A homeless man testifying in the Italian murder trial of American exchange student Amanda Knox today said that he had seen Knox and then-boyfriend Raffaele Sollecito talking animatedly in an outdoor plaza on the night Knox's former roommate, English student Meredith Kercher, was killed.
Antonion Curatolo, 53, who testified that he spends most of his time in a Perugia, Italy square near the cottage where Knox and Kercher lived, placed the young couple near the murder scene on Nov. 1, 2007. Kercher was found dead in the cottage with knife wounds to the throat the next day. Curatolo's testimony contradicted Knox and Sollecito's contention that they were at Sollecito's home that night.
Knox, 21, and Sollecito, 25, are charged with sexually assaulting and murdering Kercher. A third person, Rudy Guede, 22, was convicted in October for participation in the crime, although he denied involvement.
Both defendants, who maintain their innocence, were in court for the day's proceedings. The two appeared relaxed and attentive.
Wheeled to the witness stand in an office chair, Curatolo, who has a long, gray beard and wore a coat, hat and scarf in court, said that he had been sleeping on a park bench in Perugia's Piazza Grimana for eight or nine years.
He was testifying "because it is a question of conscience," he said, adding that he did not wish to harm anyone.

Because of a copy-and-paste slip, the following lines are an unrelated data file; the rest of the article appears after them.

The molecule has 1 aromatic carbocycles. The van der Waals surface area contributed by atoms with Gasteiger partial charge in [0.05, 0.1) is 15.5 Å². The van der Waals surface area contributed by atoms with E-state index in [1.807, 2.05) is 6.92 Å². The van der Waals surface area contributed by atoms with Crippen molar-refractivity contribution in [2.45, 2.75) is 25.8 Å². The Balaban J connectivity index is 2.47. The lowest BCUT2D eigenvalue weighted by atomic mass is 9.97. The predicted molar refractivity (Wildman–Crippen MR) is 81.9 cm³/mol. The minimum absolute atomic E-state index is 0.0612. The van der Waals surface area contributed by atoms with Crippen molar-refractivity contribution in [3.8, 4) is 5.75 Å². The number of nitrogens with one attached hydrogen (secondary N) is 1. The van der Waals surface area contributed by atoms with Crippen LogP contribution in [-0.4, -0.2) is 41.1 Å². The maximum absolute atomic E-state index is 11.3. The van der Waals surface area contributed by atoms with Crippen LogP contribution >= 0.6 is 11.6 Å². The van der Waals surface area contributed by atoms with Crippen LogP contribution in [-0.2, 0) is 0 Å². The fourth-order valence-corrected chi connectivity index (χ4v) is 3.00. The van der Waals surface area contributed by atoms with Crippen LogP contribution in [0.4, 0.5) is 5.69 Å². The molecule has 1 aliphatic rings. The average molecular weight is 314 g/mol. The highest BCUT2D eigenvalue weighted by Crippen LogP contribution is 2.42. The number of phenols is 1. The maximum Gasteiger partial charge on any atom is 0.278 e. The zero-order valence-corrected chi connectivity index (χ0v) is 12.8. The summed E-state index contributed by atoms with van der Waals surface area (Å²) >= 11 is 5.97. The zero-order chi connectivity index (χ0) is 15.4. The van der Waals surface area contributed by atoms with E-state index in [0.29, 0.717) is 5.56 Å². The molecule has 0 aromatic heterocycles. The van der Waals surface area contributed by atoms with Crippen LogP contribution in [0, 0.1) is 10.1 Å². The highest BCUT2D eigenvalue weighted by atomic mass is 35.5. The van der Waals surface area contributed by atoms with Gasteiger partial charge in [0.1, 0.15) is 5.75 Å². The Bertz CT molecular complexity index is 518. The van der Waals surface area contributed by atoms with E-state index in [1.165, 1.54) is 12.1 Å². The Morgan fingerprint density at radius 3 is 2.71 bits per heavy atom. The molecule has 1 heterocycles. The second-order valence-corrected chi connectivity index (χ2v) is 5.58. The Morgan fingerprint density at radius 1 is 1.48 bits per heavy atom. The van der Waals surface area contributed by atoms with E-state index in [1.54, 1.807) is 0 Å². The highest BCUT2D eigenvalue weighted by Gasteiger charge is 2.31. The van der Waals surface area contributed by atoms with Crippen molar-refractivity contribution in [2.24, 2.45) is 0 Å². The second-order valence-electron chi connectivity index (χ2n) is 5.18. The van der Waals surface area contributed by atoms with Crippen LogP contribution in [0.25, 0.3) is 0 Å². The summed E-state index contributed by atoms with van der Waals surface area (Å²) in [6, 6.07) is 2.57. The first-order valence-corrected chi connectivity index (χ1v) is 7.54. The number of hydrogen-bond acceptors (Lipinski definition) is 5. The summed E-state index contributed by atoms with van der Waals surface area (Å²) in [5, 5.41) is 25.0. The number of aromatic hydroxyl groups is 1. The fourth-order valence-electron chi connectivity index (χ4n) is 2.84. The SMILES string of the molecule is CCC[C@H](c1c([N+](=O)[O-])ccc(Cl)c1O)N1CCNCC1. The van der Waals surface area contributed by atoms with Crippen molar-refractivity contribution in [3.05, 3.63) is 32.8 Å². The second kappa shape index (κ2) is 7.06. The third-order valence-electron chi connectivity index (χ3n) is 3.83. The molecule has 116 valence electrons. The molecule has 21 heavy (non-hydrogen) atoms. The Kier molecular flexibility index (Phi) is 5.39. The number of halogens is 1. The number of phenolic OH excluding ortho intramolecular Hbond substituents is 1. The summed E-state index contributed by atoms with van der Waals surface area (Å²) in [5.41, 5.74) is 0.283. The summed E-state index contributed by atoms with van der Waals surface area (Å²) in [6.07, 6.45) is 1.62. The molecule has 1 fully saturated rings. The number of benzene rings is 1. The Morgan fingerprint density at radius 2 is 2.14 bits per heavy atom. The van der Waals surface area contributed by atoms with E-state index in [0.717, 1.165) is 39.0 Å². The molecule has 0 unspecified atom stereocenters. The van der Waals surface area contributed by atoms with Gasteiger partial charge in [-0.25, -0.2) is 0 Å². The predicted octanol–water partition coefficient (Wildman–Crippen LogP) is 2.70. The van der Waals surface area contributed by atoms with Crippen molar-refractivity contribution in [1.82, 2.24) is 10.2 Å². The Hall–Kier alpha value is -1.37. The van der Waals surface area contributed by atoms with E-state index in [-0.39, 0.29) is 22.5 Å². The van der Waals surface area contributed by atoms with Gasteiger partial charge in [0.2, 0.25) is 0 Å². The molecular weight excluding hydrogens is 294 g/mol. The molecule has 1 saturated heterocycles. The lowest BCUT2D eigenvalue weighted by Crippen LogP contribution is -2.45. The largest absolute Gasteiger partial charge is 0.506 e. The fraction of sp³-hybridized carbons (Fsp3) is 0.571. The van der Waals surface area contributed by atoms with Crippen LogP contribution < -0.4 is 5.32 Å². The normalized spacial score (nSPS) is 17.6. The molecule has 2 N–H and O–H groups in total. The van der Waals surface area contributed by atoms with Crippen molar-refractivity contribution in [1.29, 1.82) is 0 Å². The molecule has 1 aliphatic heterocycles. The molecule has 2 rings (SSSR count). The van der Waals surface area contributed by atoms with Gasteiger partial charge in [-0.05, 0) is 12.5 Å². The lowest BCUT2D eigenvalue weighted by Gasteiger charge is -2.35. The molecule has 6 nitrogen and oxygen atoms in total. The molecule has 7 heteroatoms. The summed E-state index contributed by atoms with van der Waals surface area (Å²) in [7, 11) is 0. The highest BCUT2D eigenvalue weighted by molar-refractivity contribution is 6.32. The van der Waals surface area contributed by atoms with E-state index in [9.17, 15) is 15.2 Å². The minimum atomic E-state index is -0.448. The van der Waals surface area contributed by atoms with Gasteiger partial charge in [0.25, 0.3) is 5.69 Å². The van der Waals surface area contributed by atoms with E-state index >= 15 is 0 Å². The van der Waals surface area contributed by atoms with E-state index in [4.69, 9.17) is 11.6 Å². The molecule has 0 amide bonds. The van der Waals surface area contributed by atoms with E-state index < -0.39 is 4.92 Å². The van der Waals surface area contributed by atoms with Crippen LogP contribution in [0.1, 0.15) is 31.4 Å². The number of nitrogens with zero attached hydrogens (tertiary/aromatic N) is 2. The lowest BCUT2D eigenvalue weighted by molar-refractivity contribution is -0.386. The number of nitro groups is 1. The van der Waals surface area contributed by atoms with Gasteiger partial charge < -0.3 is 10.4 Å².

On the night before Kercher's body was discovered, he said, he was sitting on a bench in Piazza Grimana, reading a news magazine and smoking cigarettes. The plaza was busy with young people, he said, but he noticed one couple, whom he identified in court as Knox and Sollecito, talking animatedly. At one point Sollecito went to a railing at the edge of the square and looked down in the direction of the house where Kercher was killed, Curatolo said.
The couple was in the square from about 9:30 p.m. until just before midnight, he said. Based on an autopsy, investigators believe that Kercher died in the same time period.
Two women testified Friday that they heard a scream coming from the direction of the house where Kercher was murdered Nov. 1. between 11:00 p.m. and 11:30 p.m.
Knox lawyer Luciano Ghirga challenged Curatolo's testimony in a statement to reporters after the hearing. "Amanda was not happy with what Curatolo had to say, because she was not there that night," Ghirga said.
Kokomani, who was escorted into court by prison guards, recounted in broken Italian a bizarre nighttime encounter with the young couple and the convicted perpetrator, Guede. At several points he seemed to reverse himself or to contradict prior statements he had given police, however, and his testimony was difficult to follow.
Kokomani had already testified, in October of last year, at a preliminary hearing in the murder case. The presiding judge wrote at the time that Kokomani was unreliable.